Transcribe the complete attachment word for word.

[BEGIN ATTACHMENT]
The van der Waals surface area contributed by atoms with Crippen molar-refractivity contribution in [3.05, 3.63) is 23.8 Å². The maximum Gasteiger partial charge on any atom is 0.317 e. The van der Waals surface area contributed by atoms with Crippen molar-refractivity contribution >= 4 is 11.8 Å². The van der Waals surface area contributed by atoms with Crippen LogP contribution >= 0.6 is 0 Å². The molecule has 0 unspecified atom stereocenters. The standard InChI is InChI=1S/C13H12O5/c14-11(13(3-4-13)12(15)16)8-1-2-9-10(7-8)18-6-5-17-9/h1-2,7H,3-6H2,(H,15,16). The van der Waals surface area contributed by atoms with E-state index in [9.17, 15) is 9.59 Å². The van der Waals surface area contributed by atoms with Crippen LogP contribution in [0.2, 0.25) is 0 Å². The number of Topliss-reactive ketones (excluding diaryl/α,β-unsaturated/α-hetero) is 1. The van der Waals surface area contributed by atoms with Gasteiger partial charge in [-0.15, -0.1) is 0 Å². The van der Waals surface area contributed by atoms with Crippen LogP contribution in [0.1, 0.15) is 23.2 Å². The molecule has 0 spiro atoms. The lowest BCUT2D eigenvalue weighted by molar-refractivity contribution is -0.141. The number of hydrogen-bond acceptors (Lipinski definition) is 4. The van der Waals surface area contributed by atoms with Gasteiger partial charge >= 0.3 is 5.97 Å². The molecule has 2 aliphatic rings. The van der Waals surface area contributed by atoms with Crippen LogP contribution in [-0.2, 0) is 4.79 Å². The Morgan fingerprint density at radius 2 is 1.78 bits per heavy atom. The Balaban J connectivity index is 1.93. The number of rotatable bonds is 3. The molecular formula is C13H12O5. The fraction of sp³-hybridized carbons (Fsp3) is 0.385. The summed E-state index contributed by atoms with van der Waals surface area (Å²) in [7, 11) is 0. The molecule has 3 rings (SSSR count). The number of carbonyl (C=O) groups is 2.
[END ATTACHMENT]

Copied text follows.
The van der Waals surface area contributed by atoms with Crippen molar-refractivity contribution in [3.05, 3.63) is 23.8 Å². The maximum Gasteiger partial charge on any atom is 0.317 e. The van der Waals surface area contributed by atoms with Crippen molar-refractivity contribution >= 4 is 11.8 Å². The van der Waals surface area contributed by atoms with Crippen LogP contribution >= 0.6 is 0 Å². The molecule has 0 unspecified atom stereocenters. The standard InChI is InChI=1S/C13H12O5/c14-11(13(3-4-13)12(15)16)8-1-2-9-10(7-8)18-6-5-17-9/h1-2,7H,3-6H2,(H,15,16). The van der Waals surface area contributed by atoms with E-state index in [9.17, 15) is 9.59 Å². The van der Waals surface area contributed by atoms with Crippen LogP contribution in [0.2, 0.25) is 0 Å². The number of Topliss-reactive ketones (excluding diaryl/α,β-unsaturated/α-hetero) is 1. The van der Waals surface area contributed by atoms with Gasteiger partial charge in [-0.15, -0.1) is 0 Å². The van der Waals surface area contributed by atoms with Crippen LogP contribution in [0.1, 0.15) is 23.2 Å². The molecule has 0 spiro atoms. The lowest BCUT2D eigenvalue weighted by molar-refractivity contribution is -0.141. The number of hydrogen-bond acceptors (Lipinski definition) is 4. The van der Waals surface area contributed by atoms with Gasteiger partial charge >= 0.3 is 5.97 Å². The molecule has 2 aliphatic rings. The van der Waals surface area contributed by atoms with Crippen LogP contribution in [-0.2, 0) is 4.79 Å². The Morgan fingerprint density at radius 2 is 1.78 bits per heavy atom. The Balaban J connectivity index is 1.93. The number of rotatable bonds is 3. The molecular formula is C13H12O5. The fraction of sp³-hybridized carbons (Fsp3) is 0.385. The summed E-state index contributed by atoms with van der Waals surface area (Å²) in [7, 11) is 0. The molecule has 3 rings (SSSR count). The number of carbonyl (C=O) groups is 2.